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Was It All Cricket?

Chapter 12 — First Days in London

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Chapter 12
First Days in London

I Was fortunate in not having to look for lodgings. My cousin, Walter Sneddon, for twenty-one years Chief Engineer of the Remuera, trading to New Zealand, had married a London girl, and I received an invitation to stay with her people. They lived in South Tottenham, which is due north out of London, the nearby railway station being Seven Sisters. It was down High Road, where they lived, that Dick Turpin galloped his gallant and faithful Black Bess, and Mrs. Sneddon's father, old Mr. Bullock, a man of over seventy, loved talking of old England and revelled in retelling the story of this epic ride.

The Bullocks were a fine family, typical of so many in a great maritime nation like Britain. The father was a town traveller for the firm of Samuel & Company of the Minories, in the centre of London. His son, Ralph, was a departmental manager of the same firm, and his youngest daughter, in her early twenties, was her brother's secretary. All the other members of the family were connected with the sea. William, the eldest son, was Master of one of the Leyland Company's passenger liners in the Atlantic trade. They were all very proud of William, especially his mother, and they had reason to be, for he was a R.N.R. Commander, and typical of the men who qualify to act as Reserves for the Navy. Charles was Second Engineer of a tramp steamer trading out East. He should have been a Chief years before, but he was the hard case of the family and had the habit of slipping on the second-to-top rung of the ladder. He could talk of Vladivostock and Nikolaievsk of the far north of the Far East, and of Japan, China, India, the Persian Gulf, the Black Sea and goodness knows where else. He had always been on tramp steamers and this accounted for his peregrinations. Harold was an officer in the Union Castle line trading to South Africa. With the eldest daughter married to my cousin, and the second girl the wife of an officer in the Union Castle line, it will be seen what an atmosphere of the life of the sea I was to become associated with. I refer to this in detail because it was to have an effect on my future career.

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My first day in London was to provide a unique experience. At Plymouth, Mr. and Mrs. Jackson and their daughter, of Auckland, passengers on the Rimutaka, were met by their son, who told them of a great concert that was to take place in the Albert Hall two days later. Before leaving the ship they invited me to join their party for this concert. Going into London, I was surprised how easily I found my way about. This was again due to my familiarity with maps and plans. On the Rimutaka, the barber's shop had on sale splendid maps of London which were exhibited as we neared England. They were so detailed and gave so clear a picture that I was soon able to find my way about in the centre of the city. Arriving at the Liverpool Street Station, it was at first just a case of following the crowd along Bishopsgate Street, but soon people were branching off in various directions until I had to choose my own route. Turning into Cornhill, I found myself gazing at the Bank of England, that great bulwark of the financial structure of the Empire. Opposite was the Royal Exchange, in front of which stood the imposing monument of the Duke of Wellington. Along Cheap-side, I turned in past St. Paul's and stopped to gaze upon Wren's masterpiece, the pride of the Empire and the admiration of the peoples of the world. Moving on, I went down Ludgate Hill to Ludgate Circus, there to see the big sign over the office of Thos. Cook & Son, of world-tours fame. As I went up Fleet Street I looked for signs of the activities of the newspaper world. I was soon in the Strand, and on reaching Trafalgar Square was over-awed with feelings of excitement, and stood watching the crowd. I felt I had done pretty well for my first day in London, but seemed unable to take it all in. The many outlets from this famous square made it less easy to decide which one to take. I knew that I had to keep on going west, but was undecided whether to go up through Haymarket or Regent Street, but soon found myself in Piccadilly. When leaving I had left myself plenty of time to reach the Albert Hall, but my many halts to take bearings and to gaze, stare and wonder at the marvels of this greatest of all cities had encroached upon my time. I therefore jumped into a hansom cab—it was always the horse cab in those days—and arrived just in time to join Mr. Jackson's party. It thus didn't take me long to learn of the London cabby's saying, “I leave it to you, sir,” when an American or colonial, on alighting, asked the fare!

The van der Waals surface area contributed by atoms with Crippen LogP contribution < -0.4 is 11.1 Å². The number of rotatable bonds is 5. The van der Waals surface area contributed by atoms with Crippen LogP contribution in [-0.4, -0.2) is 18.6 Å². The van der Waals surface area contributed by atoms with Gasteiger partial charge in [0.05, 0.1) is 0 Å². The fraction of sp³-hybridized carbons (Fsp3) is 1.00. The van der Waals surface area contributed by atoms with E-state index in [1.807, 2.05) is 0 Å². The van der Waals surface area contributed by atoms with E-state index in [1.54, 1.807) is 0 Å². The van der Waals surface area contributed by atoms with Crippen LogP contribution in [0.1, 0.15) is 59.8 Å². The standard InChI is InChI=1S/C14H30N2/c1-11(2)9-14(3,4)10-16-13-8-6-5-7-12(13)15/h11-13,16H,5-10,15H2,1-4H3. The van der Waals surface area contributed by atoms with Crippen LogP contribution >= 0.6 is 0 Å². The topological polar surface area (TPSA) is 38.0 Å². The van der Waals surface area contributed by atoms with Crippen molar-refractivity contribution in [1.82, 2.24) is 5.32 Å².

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It was a matter for astonishment to colonials to find the huge Albert Hall packed to the doors for an afternoon concert. The attraction was comparable with Grace, Ranjitsinhji and Trumper playing at Lord's, for the artistes this day were Madam Patti, the prima donna who preceded Madam Melba, Charles Santley, the famous baritone, and Ada Crossley, the attractive Australian possessing a lovely contralto voice and charm of manner which made her so popular in England at the beginning of this century. One does not need to be a musician to be able to appreciate what a feast it was to have three such artistes singing at the same concert. That I was never a highbrow so far as music was concerned, may be gathered from the fact that the only item I am able to remember as having been sung that afternoon is “Comin' Thru the Rye” as an encore by Patti. Had it been a Sims-Reeves concert, I suppose all I would remember would be his famous rendering of “Come Into the Garden, Maud.” I do remember, however, how I enjoyed the wonderful singing, and have vivid recollections of the quality of the voices of those stars of other days.

Among the many letters of introduction I had was one from Mr. Richard J. Seddon, Premier of New Zealand, so it was natural that I should soon call on Mr. W. P. Reeves, the Dominion's High Commissioner in London. This meant another walk through the heart of the city, but this time, on reaching Trafalgar Square and Charing Cross, I turned down Whitehall, passing, in turn, the Admiralty, the Horse Guards and the Treasury, and soon found myself facing Westminster Abbey, a sight that brought me to a standstill. To the left were the Houses of Parliament. It was a repetition of the day before, when famous names and famous places thrilled me beyond description. I loitered through these parts, for my mind went racing back to my schooldays, when we crammed into our history lessons all the names and places now unfolding themselves before me. The architecture of St. Paul's, the Abbey, and Houses of Parliament took my breath away. I had been used to buildings in New Zealand and Australia—all modern in design and most of them built less than fifty years before. At the Abbey, I turned into Victoria Street where the New Zealand Offices were then situated, and soon my card was being taken in to the High Commissioner.